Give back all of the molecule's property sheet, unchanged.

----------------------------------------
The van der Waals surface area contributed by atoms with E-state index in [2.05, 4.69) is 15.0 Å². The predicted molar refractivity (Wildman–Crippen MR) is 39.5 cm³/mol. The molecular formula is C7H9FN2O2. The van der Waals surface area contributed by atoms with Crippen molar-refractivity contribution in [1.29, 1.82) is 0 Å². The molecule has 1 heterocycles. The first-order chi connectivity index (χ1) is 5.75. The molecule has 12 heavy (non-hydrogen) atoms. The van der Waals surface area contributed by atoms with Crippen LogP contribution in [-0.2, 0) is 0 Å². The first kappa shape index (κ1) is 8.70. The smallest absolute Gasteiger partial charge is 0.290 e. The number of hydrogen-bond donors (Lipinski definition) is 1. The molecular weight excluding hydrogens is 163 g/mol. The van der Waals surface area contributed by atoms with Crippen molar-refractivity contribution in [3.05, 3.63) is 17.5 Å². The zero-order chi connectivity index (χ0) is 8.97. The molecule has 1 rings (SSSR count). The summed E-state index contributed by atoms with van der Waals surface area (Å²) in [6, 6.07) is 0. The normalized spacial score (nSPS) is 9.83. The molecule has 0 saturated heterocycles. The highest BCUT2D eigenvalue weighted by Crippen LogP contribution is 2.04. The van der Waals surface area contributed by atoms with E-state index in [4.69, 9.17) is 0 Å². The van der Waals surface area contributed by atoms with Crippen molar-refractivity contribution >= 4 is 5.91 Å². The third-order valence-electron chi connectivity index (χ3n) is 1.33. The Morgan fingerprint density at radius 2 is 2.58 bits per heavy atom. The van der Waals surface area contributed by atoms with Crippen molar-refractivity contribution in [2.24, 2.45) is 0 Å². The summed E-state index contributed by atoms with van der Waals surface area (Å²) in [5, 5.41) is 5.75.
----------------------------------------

The van der Waals surface area contributed by atoms with E-state index in [2.05, 4.69) is 15.0 Å². The predicted molar refractivity (Wildman–Crippen MR) is 39.5 cm³/mol. The molecular formula is C7H9FN2O2. The van der Waals surface area contributed by atoms with Crippen molar-refractivity contribution in [1.29, 1.82) is 0 Å². The molecule has 1 heterocycles. The first-order chi connectivity index (χ1) is 5.75. The molecule has 12 heavy (non-hydrogen) atoms. The van der Waals surface area contributed by atoms with Crippen LogP contribution in [-0.2, 0) is 0 Å². The first kappa shape index (κ1) is 8.70. The smallest absolute Gasteiger partial charge is 0.290 e. The number of hydrogen-bond donors (Lipinski definition) is 1. The molecular weight excluding hydrogens is 163 g/mol. The van der Waals surface area contributed by atoms with Crippen molar-refractivity contribution in [3.05, 3.63) is 17.5 Å². The zero-order chi connectivity index (χ0) is 8.97. The molecule has 1 rings (SSSR count). The summed E-state index contributed by atoms with van der Waals surface area (Å²) in [6, 6.07) is 0. The normalized spacial score (nSPS) is 9.83. The molecule has 0 saturated heterocycles. The highest BCUT2D eigenvalue weighted by Crippen LogP contribution is 2.04. The van der Waals surface area contributed by atoms with E-state index in [4.69, 9.17) is 0 Å². The van der Waals surface area contributed by atoms with Crippen molar-refractivity contribution >= 4 is 5.91 Å². The third-order valence-electron chi connectivity index (χ3n) is 1.33. The Morgan fingerprint density at radius 2 is 2.58 bits per heavy atom. The van der Waals surface area contributed by atoms with Crippen molar-refractivity contribution in [2.24, 2.45) is 0 Å². The summed E-state index contributed by atoms with van der Waals surface area (Å²) in [5, 5.41) is 5.75.